The Odisha government will ban hunting for seven months from November around the sites where the critically endangered olive ridley turtles congregate for mass nesting.

Senior Secretary Suresh Chandra Mohapatra has directed various departments to ensure concerted efforts at ground level in the conservation and care of olive trees, according to an official statement released on Tuesday.

During a virtual meeting of the High Level Committee on Olive Oil Conservation on Monday, Mohapatra stressed the need to actively involve all stakeholders, NGOs and the local community in such actions.

Olive ridley turtles – a species of sea turtle listed in the IUCN Red List – bring in the millions for mass nesting along the coast of Odisha each year.

The reptile lays its eggs at Gahirmatha beach in Kendrapara district, Rushikulya estuary in Ganjam district and Devi estuary in Puri district.

Read also | Nearly 2 crores of Olive Ridley turtles made their way into the sea from Odisha Beach: DFO

Fishing by motorized vessels or trawlers and motorized methods will be prohibited from November 1 until May 31 at 20 km from the coast where the catchment area and buffer zones are located in the estuaries of the Dhamra, Devi and Rushikulya rivers.

The statement said the Coast Guard has been asked to share real-time intelligence with departments about any illegal fishing.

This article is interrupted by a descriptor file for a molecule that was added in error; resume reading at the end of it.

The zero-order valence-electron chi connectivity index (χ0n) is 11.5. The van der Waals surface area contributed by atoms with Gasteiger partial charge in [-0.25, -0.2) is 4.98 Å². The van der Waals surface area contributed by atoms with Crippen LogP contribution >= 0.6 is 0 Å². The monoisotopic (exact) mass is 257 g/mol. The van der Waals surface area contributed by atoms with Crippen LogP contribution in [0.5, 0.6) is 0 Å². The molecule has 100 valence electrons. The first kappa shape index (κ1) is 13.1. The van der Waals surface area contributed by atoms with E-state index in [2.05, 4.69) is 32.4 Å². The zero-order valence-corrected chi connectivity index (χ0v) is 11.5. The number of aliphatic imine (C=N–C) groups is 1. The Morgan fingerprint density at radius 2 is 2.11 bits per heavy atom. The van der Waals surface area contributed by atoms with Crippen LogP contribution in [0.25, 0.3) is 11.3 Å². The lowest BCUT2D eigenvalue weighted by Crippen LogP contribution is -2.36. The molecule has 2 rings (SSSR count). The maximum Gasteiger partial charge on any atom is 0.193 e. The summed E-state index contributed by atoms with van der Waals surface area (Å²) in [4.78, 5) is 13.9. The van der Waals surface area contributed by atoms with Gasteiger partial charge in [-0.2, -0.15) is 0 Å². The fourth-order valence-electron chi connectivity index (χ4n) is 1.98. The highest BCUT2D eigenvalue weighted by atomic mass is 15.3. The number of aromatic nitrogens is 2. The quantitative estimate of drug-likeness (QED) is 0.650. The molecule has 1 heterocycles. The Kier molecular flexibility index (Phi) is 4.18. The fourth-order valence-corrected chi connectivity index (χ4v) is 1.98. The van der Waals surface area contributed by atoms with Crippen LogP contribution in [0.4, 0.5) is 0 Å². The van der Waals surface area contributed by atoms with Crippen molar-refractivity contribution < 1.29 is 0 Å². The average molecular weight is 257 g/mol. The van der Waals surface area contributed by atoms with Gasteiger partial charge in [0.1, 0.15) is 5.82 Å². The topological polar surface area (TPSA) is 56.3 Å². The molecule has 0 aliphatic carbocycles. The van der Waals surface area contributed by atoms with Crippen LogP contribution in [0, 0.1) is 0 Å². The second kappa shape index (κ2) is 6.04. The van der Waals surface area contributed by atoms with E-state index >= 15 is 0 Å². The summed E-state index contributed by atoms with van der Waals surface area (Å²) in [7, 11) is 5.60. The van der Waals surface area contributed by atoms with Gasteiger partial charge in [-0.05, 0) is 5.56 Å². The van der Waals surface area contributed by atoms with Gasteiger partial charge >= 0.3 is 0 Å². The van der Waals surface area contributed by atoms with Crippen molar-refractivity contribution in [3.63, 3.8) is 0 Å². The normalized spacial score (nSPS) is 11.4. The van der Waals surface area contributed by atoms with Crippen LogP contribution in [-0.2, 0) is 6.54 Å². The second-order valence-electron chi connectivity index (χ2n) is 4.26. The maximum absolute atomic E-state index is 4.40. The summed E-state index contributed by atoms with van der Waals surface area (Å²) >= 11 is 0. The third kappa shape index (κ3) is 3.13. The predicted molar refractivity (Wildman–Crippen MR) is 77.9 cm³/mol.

Fisheries Minister Raghu Prasad said a mobile app has been developed to help fishermen know the no-fishing area and get an alert when they enter this area.

The Chief Secretary directed all officers involved in the preservation process to download the application to confirm the location of the fishing boats.

The Defense Research and Development Organization and Ports of Dhamra, Gopalpur and Paradip have been asked to follow dimming and light practices to save the turtles from potential delusion.

The port authorities were asked to provide the necessary support for joint patrols at sea and docking of ships.

At the meeting to discuss the work plan for 2021-22, it was decided that sporadic nesting activities and deaths of turtles would be monitored through an online portal. The vents will be fenced off shortly after collective nesting to protect the nests and eggs.

A total of 66 patrol camp sites, including five off-shore camps, will be operated around the clock.

Read also | Chennai: Indian Coast Guard rescues sea turtles entangled in nets

Senior Treasurer (Forestry) Mona Sharma said the state’s four wildlife divisions – Bhadrak, Rajnagar, Puri and Berhampur – have been outfitted with five high-speed boats, 13 trawlers and support boats to hunt down illegal activities at sea.

In the last nesting season, about 3.5 lakh turtles laid their eggs on the Jaharmatha coast. Shashi Paul, chief forest (wildlife) conservation official said thirty-eight fishing vessels were seized and 202 people were arrested.

“As we have gained more experience and invested large sums of money for this purpose (conservation of the environment), we must do our best to save this species for the global community,” the Secretary-General said.

During “arribada” (arrival by sea in Spanish), female turtles usually reach the beaches at the end of the night to lay eggs. Then they return to the sea.

Olive Ridley usually lays about 120-150 eggs and the chicks after emerging from these eggs travel in a period of 45 to 60 days to the sea. They grow up without their mothers.

Reports suggest that out of every 1,000 young ones entering the sea, only one manages to reach adulthood, according to Odisha Tourism.

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